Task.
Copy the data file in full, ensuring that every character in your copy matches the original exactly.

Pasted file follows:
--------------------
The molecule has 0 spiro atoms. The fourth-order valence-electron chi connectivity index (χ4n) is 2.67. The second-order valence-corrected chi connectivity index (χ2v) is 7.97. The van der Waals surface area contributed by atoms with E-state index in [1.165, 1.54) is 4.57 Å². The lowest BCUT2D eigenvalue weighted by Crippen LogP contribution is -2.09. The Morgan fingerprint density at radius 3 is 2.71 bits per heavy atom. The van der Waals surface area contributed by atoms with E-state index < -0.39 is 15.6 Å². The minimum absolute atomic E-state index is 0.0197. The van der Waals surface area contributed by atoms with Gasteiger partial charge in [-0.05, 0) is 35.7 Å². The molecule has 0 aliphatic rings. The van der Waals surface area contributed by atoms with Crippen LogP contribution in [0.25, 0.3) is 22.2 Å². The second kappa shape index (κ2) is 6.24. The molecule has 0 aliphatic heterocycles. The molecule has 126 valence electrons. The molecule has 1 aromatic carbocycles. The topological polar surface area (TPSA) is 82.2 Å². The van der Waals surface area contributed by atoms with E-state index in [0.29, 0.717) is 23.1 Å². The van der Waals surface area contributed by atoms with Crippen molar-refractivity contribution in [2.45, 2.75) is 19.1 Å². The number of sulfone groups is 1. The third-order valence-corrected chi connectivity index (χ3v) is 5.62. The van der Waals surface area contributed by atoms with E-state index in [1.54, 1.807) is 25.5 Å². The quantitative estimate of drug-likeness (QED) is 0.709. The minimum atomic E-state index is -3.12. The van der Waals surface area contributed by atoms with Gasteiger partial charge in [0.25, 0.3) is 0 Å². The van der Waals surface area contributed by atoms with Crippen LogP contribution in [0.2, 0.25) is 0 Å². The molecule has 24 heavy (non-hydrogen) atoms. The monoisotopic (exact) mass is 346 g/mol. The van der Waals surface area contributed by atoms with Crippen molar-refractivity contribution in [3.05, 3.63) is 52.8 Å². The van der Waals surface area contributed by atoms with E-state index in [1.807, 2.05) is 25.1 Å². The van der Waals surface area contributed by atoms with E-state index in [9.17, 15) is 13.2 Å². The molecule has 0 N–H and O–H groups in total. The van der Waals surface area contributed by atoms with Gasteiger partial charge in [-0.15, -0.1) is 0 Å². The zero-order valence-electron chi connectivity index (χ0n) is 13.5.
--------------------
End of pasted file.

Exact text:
The molecule has 0 spiro atoms. The fourth-order valence-electron chi connectivity index (χ4n) is 2.67. The second-order valence-corrected chi connectivity index (χ2v) is 7.97. The van der Waals surface area contributed by atoms with E-state index in [1.165, 1.54) is 4.57 Å². The lowest BCUT2D eigenvalue weighted by Crippen LogP contribution is -2.09. The Morgan fingerprint density at radius 3 is 2.71 bits per heavy atom. The van der Waals surface area contributed by atoms with E-state index < -0.39 is 15.6 Å². The minimum absolute atomic E-state index is 0.0197. The van der Waals surface area contributed by atoms with Gasteiger partial charge in [-0.05, 0) is 35.7 Å². The molecule has 0 aliphatic rings. The van der Waals surface area contributed by atoms with Crippen LogP contribution in [0.25, 0.3) is 22.2 Å². The second kappa shape index (κ2) is 6.24. The molecule has 0 aliphatic heterocycles. The molecule has 126 valence electrons. The molecule has 1 aromatic carbocycles. The topological polar surface area (TPSA) is 82.2 Å². The van der Waals surface area contributed by atoms with E-state index in [0.29, 0.717) is 23.1 Å². The van der Waals surface area contributed by atoms with Crippen molar-refractivity contribution in [2.45, 2.75) is 19.1 Å². The number of sulfone groups is 1. The third-order valence-corrected chi connectivity index (χ3v) is 5.62. The van der Waals surface area contributed by atoms with E-state index in [1.54, 1.807) is 25.5 Å². The quantitative estimate of drug-likeness (QED) is 0.709. The minimum atomic E-state index is -3.12. The van der Waals surface area contributed by atoms with Gasteiger partial charge in [0.25, 0.3) is 0 Å². The van der Waals surface area contributed by atoms with Crippen LogP contribution in [0.2, 0.25) is 0 Å². The molecule has 24 heavy (non-hydrogen) atoms. The monoisotopic (exact) mass is 346 g/mol. The van der Waals surface area contributed by atoms with Crippen molar-refractivity contribution in [3.05, 3.63) is 52.8 Å². The van der Waals surface area contributed by atoms with E-state index in [1.807, 2.05) is 25.1 Å². The van der Waals surface area contributed by atoms with E-state index in [9.17, 15) is 13.2 Å². The molecule has 0 N–H and O–H groups in total. The van der Waals surface area contributed by atoms with Gasteiger partial charge in [-0.15, -0.1) is 0 Å². The zero-order valence-electron chi connectivity index (χ0n) is 13.5.